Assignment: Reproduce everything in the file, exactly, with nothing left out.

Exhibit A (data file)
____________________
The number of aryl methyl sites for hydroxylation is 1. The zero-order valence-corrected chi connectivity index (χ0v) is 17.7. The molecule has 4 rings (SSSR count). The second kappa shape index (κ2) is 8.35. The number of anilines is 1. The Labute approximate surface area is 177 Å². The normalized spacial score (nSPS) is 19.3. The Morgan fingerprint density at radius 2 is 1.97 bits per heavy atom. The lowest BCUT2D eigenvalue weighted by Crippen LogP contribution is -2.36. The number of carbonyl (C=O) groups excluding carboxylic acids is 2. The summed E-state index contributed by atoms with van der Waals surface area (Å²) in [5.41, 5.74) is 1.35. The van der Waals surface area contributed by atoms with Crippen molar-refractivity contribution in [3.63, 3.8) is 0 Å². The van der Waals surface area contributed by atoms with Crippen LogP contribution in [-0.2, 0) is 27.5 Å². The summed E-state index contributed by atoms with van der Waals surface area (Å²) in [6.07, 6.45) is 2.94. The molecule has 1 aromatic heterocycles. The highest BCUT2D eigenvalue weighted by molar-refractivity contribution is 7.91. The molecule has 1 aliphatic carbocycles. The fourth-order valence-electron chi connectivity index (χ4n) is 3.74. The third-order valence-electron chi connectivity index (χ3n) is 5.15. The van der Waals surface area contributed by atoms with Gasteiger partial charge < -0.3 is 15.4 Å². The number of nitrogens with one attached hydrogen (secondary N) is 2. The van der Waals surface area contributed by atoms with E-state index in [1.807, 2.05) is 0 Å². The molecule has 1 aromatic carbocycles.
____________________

The number of aryl methyl sites for hydroxylation is 1. The zero-order valence-corrected chi connectivity index (χ0v) is 17.7. The molecule has 4 rings (SSSR count). The second kappa shape index (κ2) is 8.35. The number of anilines is 1. The Labute approximate surface area is 177 Å². The normalized spacial score (nSPS) is 19.3. The Morgan fingerprint density at radius 2 is 1.97 bits per heavy atom. The lowest BCUT2D eigenvalue weighted by Crippen LogP contribution is -2.36. The number of carbonyl (C=O) groups excluding carboxylic acids is 2. The summed E-state index contributed by atoms with van der Waals surface area (Å²) in [5.41, 5.74) is 1.35. The van der Waals surface area contributed by atoms with Crippen molar-refractivity contribution in [3.63, 3.8) is 0 Å². The van der Waals surface area contributed by atoms with Crippen LogP contribution in [-0.2, 0) is 27.5 Å². The summed E-state index contributed by atoms with van der Waals surface area (Å²) in [6.07, 6.45) is 2.94. The molecule has 1 aromatic heterocycles. The highest BCUT2D eigenvalue weighted by molar-refractivity contribution is 7.91. The molecule has 1 aliphatic carbocycles. The fourth-order valence-electron chi connectivity index (χ4n) is 3.74. The third-order valence-electron chi connectivity index (χ3n) is 5.15. The van der Waals surface area contributed by atoms with Gasteiger partial charge < -0.3 is 15.4 Å². The number of nitrogens with one attached hydrogen (secondary N) is 2. The van der Waals surface area contributed by atoms with E-state index in [1.807, 2.05) is 0 Å². The molecule has 1 aromatic carbocycles.